Good news everybody! PHP has (finally) moved their version control from subversion to git and placed their repository on github. Meaning it just got easier to maintain PHP but also it makes it easier for external contributors (without any write-access) to create patches and for contributors to merge them. Hopefully this will mean the end of waiting weeks or months before somebody gets around looking at your patch.
Yes, I’m a lemming. If a see a group of people jumping off a cliff, I will follow blindly. If somebody calls for more blogposts in the world, I happily write a blogpost for it. But, being the subordinate lemming I like to pretend I am, I don’t completely see myself in the situation that Chris is in. Basically what he says is that due to the many social media outlets available to us, blogging is taking a backseat when it comes to spreading information. And even though this might be the case for many out there, I don’t think I’m falling in this category.
Tags: [ ssh ]
The basic argument I've tried to make: don't do security-through-obscurity. You may use it, but don't solely use it. Use other - better - defences to increase your security (like pubkey authentication for instance).
I see a lot of companies and users moving their SSH port to a non-privileged port like 2222 or even 36797. People like to move this port away in order to lower the number of attacks on the SSH port.
Tags: [ freelance ]
A few months ago, I decided to quit my current job and start with freelancing. Or actually, only the “quit my job” part I knew for sure, on the freelancing part I was still wondering if I should make that step. However, a few month later, I decided to share with Google^WInternet on how I’m currently doing, what things you might face and how I do things. Hopefully, I can convince one or two readers that are still not sure to go for the freelancing gig as well :)
Doing development on multiple projects can be a burden from time to time. One project would be running on PHP 5.3, while another still needs 5.1. Sometimes you need a MySQL server, while on other occasions, you need a NoSQL solution like couchDB or MongoDB together with all kind of gearman functionality. This article shows you how I’ve setup such a development platform that allows you to quickly create new projects, and still maintain flexibility when you need it.
A little bit less than one year ago (actually, 9 months ago), I’ve created a blogpost about creating a Pragmatic Investment Plan. Even though the year is not finished for me yet, I still like to share my experiences with such a plan and what actually has come from it.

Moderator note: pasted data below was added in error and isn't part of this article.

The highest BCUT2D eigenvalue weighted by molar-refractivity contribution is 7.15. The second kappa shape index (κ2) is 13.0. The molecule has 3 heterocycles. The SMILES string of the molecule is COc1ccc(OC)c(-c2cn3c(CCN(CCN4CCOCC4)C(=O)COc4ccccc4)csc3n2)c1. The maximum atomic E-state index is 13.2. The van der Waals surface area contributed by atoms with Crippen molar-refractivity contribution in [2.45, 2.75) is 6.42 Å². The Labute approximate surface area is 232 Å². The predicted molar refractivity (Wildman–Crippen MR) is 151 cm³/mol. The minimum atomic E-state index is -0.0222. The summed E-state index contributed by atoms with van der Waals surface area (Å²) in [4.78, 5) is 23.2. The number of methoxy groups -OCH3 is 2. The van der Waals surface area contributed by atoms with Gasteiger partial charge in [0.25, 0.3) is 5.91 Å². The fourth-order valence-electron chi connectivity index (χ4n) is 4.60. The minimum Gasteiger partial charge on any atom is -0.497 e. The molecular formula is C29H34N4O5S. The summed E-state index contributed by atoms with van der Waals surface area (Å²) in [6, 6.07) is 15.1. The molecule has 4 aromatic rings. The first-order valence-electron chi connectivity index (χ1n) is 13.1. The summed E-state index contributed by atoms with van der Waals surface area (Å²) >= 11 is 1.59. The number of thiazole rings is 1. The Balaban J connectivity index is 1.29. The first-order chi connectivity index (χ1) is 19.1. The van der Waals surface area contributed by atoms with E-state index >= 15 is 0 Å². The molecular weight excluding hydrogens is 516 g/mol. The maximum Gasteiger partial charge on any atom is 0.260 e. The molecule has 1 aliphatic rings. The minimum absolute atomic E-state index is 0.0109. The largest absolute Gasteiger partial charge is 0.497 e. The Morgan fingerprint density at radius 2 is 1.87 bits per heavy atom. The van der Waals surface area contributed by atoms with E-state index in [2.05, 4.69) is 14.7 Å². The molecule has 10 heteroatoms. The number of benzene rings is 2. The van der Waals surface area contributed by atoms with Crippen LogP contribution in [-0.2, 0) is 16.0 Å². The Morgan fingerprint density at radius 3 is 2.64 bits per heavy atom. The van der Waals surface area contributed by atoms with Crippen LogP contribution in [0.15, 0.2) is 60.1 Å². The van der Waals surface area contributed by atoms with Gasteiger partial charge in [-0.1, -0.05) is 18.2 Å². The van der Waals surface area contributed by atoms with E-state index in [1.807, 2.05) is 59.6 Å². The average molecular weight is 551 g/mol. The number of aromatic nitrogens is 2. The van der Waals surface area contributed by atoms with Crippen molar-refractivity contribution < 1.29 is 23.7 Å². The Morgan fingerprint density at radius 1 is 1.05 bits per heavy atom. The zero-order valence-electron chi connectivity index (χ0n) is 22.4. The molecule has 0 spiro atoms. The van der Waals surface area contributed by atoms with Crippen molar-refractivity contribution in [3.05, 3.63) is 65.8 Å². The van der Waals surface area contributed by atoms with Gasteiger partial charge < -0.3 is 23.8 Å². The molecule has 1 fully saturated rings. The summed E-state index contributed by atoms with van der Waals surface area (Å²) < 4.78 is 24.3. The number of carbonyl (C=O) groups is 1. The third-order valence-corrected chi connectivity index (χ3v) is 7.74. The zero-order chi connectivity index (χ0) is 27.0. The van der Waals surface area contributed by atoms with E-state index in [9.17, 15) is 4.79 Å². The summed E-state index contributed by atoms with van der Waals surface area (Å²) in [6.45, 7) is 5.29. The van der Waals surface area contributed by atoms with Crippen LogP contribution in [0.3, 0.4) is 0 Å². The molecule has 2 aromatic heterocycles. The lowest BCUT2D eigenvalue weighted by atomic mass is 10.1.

Sometimes you hear about programs but you never really know how awesome they are until you actually use them. Unfortunately, at this point in life I wished I’ve discovered LaTeX around 15 years ago, when I first heard of it. That would have made the way I would have written documentation the last years massively different. So hopefully I will get you hooked on LaTeX with this post.
Tags: [ apache ] [ rewrite ]
So probably you are aware I’m currently exploring the deeps on the [Apache source internals]. One of the discoveries I’ve made was a (for me unknown) command in mod_dir that will make your life a little bit easier: fallbackresource.
I think everyone has heard at least 5 five horror-stories when it comes to PayPal. And every time people will be upset, will tweet about it but then go on with their lives. I get it, I do the same thing. But just a few days ago I came acros the gazillionth message about PayPal. [Short story]: guy sells violin for 2500$, buyer says it’s fake, PayPal orders buyer to destroy the violin in order to get money back. In the end: seller looses violin AND 2500$, without ever being able to defend his claim. As LeoMcGarry could have said: The last straw has just been placed on the camel’s back.. and then PayPal drove over it with a tank..
I like to play with unfamiliar stuff. Not that I’ve never written an Android or java application, but this one is a bit different. It’s a simple game I’ve made while I was looking at (real life) puzzle game where you have to switch knights from a chess-game from one position to another. Not really hard, but not very simple either. I knew there are plenty of puzzle games like this out there, so I decided to create a simple game-engine that allows to create those games easily. The result: a 90% finished game called PuzzleChess. This blog-post is trying to find the last 10% of the game :)
When you are dealing with Zend Server on a puppetized machine you can run into trouble: Zend Server uses it’s own packages for maintaining things like PHP etc so when you are installing PHP, you might end up with the PHP version of your distribution instead of the ZendServer. We actually run into trouble once where we have 3(!) different PHP versions installed on the same server. What could possible go wrong!
Tags: [ htrouter ] [ php5.4 ] [ webserver ]